The Martian Chronicles

by Ray Bradbury

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Analysis

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Bradbury’s second book, The Martian Chronicles, remains a major literary contribution to the “myth of Mars”—the notion of technologically advanced Martians confronting survival on a dying desert world—that began in 1877, when Giovanni Schiaparelli reported canali (mistranslated into English as “canals”) on Mars. Developed mainly by Percival Lowell and embellished fictionally by writers such as H. G. Wells, Edgar Rice Burroughs, and C. S. Lewis, the myth grew.

When, in the last half of 1949, Bradbury put together the pieces of his first thematically unified book, he included twelve previously published Mars stories, added two new stories (“Night Meeting” and “The Green Morning”), and composed twelve bridging sketches. Bradbury did an admirable if imperfect job of choosing, revising, and arranging. Readers who notice that The Martian Chronicles is not sufficiently self-contained should consult “The Fire Balloons” in Bradbury’s The Illustrated Man (1951).

Sherwood Anderson’s Winesburg, Ohio (1919), Ernest Hemingway’s In Our Time (1925), and the frontier thesis of historian Frederick Jackson Turner guided Bradbury in organizing his grand mosaic of The Martian Chronicles. That he arranged some pieces as a series of waves roughly equivalent to stages in the settling of the American frontier has been noted. Not often noted is how Bradbury structured The Martian Chronicles like a Shakespearean tragedy, humanity’s tragic flaw being an emotional immaturity that disallows the acceptance of diversity.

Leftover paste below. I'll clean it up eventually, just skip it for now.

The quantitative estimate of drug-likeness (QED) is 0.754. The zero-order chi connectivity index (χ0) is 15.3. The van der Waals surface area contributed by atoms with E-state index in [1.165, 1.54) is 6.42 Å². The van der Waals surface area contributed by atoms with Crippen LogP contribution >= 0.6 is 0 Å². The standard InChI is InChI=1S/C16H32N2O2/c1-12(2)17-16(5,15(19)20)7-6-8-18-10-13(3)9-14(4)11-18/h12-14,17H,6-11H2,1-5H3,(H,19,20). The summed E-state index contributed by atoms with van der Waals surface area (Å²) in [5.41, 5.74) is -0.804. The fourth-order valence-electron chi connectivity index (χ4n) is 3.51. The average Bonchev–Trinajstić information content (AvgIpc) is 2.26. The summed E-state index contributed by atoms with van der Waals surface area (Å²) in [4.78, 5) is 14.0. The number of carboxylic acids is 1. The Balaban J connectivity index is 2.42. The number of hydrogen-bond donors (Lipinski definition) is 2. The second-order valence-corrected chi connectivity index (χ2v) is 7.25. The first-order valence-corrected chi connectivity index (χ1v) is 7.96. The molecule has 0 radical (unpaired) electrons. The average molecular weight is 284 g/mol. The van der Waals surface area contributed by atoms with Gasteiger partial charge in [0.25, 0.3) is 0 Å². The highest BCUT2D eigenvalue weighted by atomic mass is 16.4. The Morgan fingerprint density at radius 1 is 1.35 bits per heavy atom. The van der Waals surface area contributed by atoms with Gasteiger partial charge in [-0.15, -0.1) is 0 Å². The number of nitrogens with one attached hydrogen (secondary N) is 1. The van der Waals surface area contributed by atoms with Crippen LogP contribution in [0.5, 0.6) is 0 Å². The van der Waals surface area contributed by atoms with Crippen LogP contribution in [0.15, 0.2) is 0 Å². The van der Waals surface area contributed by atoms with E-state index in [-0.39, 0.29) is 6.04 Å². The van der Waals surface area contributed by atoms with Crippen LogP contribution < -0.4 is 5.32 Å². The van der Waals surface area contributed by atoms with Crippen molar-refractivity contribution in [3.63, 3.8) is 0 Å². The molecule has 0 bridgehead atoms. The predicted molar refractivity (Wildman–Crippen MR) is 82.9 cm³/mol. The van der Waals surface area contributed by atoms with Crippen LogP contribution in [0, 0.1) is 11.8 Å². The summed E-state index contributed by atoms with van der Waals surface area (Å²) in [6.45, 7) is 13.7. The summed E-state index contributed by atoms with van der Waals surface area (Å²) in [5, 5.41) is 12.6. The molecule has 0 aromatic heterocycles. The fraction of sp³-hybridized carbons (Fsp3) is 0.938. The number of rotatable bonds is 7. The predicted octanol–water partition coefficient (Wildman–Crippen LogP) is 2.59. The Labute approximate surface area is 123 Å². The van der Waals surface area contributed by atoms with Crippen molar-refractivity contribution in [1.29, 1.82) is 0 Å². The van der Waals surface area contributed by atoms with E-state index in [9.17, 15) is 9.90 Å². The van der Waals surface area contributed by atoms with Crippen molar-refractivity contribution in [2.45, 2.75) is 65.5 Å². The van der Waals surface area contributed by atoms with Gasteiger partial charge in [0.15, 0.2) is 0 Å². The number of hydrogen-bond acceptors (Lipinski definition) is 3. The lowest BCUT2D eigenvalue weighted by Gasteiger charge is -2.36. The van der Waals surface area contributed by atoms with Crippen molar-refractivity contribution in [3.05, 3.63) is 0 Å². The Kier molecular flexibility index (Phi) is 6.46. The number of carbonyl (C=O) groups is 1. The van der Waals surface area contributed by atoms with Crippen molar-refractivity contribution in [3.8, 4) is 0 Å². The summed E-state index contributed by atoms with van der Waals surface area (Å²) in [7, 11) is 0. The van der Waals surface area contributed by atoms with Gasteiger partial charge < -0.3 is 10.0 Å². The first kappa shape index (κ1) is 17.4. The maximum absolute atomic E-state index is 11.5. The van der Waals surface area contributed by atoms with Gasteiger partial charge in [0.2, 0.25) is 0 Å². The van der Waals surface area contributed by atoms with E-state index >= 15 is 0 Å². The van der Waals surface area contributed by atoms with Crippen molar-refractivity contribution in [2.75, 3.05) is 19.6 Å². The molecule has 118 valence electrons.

The diversity theme, found in many of his works, stems from the fact that Bradbury was conceived not long after older brother Samuel, twin to Leonard, died at the age of two. Bradbury grew up suspecting that he was supposed to replace the dead twin. He tried to escape such pressures by developing his own ego, yet he felt ambivalent about not meeting parental expectations. Bradbury came to perceive himself as an outsider, a family freak. In a poem written later in life, he wondered if his parents had been “incredulous” at the “humpbacked . . . Martian son” they had produced.

It is no surprise, then, that an important, self-reflective theme, universalized in The Martian Chronicles, involves the need to accept and cherish diversity—whether of individuals, racial groups, places, or cultures. “The Martian,” with a main character whose name means “twin,” is a key story illustrating the dangers involved in molding people or places into what they are not. Indeed, efforts to transform Mars into a twin to Earth prove abortive. Bradbury’s message, rather, is to celebrate diversity: “Enjoy” Mars. “Don’t ask it to be nothing else but what it is.”

Although many mainstream critics praised the collection for its literary merits, some hard-core science-fiction readers were dismayed by its lack of scientific plausibility and seemingly antiscientific stance. When teachers discovered the book’s appeal to high school and college students, its success was ensured. The theme of accepting diversity while fighting pressures to conform has continuing relevance; the book has never been out of print.

The Martian Chronicles remains a kaleidoscopic, lyrical work of many colors, meanings, and mythic possibilities. Sometimes poetic, sometimes satiric, and often moralistic, it is Bradbury’s most accomplished, complex, and rewarding work, an imaginative blending of science fiction and fantasy that can justly claim the status of a classic.

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